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How to Optimise a Website in One Language for Different Territories

Usually duplicate content or pages on the internet are penalised by Google and other search engines as being spam and can cause a website’s SERP ranking to drop significantly. So how then do you create two legitimate pages or websites with almost identical content in the same language but targeting different countries?

The best example of this would be a company wishing to create two different sites, one targeting the US using a .com domain, another targeting the UK using a .co.uk domain. The language on both these sites would be practically identical but there may be important differences on the site such as contact numbers and addresses. To stop the search engines from seeing both these websites as copies of each other and subsequently penalising them you would need to add alternative language tags.
These tags need to be reciprocal between pages so for example if an English page points to a French page saying ‘this is the French page with the same content’ then that French page needs to point back saying ‘this is the English version’.

These alternative language tags go in the head of the page and look like this:

<link rel=”alternate” hreflang=”fr-FR” href=”http://www.relevanceweb.fr/” />

The rel (relation) indicates an alternative version
The hreflang is the language (and locale) of the alternative page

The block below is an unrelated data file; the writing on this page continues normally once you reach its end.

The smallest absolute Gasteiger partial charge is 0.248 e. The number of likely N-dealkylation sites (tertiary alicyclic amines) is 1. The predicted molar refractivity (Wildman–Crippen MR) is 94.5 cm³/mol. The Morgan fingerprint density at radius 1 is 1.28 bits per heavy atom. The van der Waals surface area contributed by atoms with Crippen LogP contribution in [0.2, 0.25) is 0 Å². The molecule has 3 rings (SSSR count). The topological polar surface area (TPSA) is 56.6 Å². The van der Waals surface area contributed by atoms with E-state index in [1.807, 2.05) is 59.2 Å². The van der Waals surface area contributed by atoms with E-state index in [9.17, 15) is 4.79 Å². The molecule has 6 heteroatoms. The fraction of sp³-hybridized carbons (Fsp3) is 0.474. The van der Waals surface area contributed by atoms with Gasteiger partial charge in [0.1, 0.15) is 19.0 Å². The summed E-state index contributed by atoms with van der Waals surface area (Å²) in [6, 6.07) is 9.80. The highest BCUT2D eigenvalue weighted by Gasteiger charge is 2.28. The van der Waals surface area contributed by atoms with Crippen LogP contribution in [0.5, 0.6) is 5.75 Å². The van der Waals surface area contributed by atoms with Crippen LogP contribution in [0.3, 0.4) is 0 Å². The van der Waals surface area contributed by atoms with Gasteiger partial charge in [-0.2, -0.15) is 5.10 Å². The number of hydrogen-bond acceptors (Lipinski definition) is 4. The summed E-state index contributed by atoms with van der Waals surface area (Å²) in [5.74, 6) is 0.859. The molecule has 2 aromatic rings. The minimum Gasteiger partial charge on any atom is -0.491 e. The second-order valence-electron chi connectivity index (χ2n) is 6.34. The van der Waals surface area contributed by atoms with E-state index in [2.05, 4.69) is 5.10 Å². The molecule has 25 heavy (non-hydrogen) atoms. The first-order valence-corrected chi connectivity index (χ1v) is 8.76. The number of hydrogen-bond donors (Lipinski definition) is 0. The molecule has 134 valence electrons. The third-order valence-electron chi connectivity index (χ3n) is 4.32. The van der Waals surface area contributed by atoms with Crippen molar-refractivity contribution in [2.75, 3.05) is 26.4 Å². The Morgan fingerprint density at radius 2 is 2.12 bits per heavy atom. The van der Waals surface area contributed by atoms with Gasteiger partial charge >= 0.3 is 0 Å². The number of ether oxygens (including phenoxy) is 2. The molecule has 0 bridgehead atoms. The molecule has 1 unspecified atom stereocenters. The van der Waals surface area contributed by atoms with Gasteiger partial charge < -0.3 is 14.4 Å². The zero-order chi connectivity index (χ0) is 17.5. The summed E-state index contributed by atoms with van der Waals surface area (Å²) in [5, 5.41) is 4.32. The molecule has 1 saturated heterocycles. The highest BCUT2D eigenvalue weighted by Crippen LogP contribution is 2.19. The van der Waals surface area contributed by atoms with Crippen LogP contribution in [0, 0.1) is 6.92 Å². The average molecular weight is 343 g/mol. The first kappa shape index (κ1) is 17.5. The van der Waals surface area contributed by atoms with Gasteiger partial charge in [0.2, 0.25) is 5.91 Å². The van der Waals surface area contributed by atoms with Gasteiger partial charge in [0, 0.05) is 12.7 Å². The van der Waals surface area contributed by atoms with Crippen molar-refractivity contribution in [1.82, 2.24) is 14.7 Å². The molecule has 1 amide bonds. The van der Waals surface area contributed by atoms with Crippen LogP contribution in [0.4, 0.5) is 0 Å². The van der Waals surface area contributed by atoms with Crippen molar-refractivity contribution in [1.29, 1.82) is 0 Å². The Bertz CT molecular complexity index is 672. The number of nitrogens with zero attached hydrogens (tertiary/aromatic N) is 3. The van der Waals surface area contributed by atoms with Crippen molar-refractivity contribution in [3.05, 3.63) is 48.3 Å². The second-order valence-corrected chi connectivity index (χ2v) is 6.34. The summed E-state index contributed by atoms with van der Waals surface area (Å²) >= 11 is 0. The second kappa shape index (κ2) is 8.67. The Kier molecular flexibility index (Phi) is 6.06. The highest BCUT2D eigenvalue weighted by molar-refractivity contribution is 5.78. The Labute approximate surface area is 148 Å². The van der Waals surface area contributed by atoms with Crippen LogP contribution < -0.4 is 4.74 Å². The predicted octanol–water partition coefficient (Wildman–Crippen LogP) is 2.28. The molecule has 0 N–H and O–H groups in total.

The href is the location (URL) of the alternative page

The hreflang is the important bit and is made up of 2 parts, language and location. The location can be, and is often left out. In the case of a French website the code would just be hreflang=”fr” which means the page would be aimed at anyone searching in French wherever they may be.

In the case of our US/UK example, the language of both pages will be in English so you need to define the location the page is targeting as follows:

<link rel=”alternate” hreflang=”en-GB” href=”http://www.website.co.uk/” />
<link rel=”alternate” hreflang=”en-US” href=”http://www.website.com/” />

The language and location need to be valid area codes and they need to be unique. You cannot point to 2 different pages with the same language code unless they are set to different locations.

The idea is that people in America searching in English will get results for .com and people in England will get .co.uk. It is so that the search engines know that the pages are part of the same site and aimed at specific people rather than just unrelated copies which might be assumed if the pages weren’t linked in any other way.

When targeting different areas in this way you should also go into webmaster tools and set the geographic location for each site accordingly.

By following these fairly simple rules you should be able to create websites or pages that are better targeted to individual markets whilst avoid the pitfalls of having duplicate content and keeping your hard earned SERP position.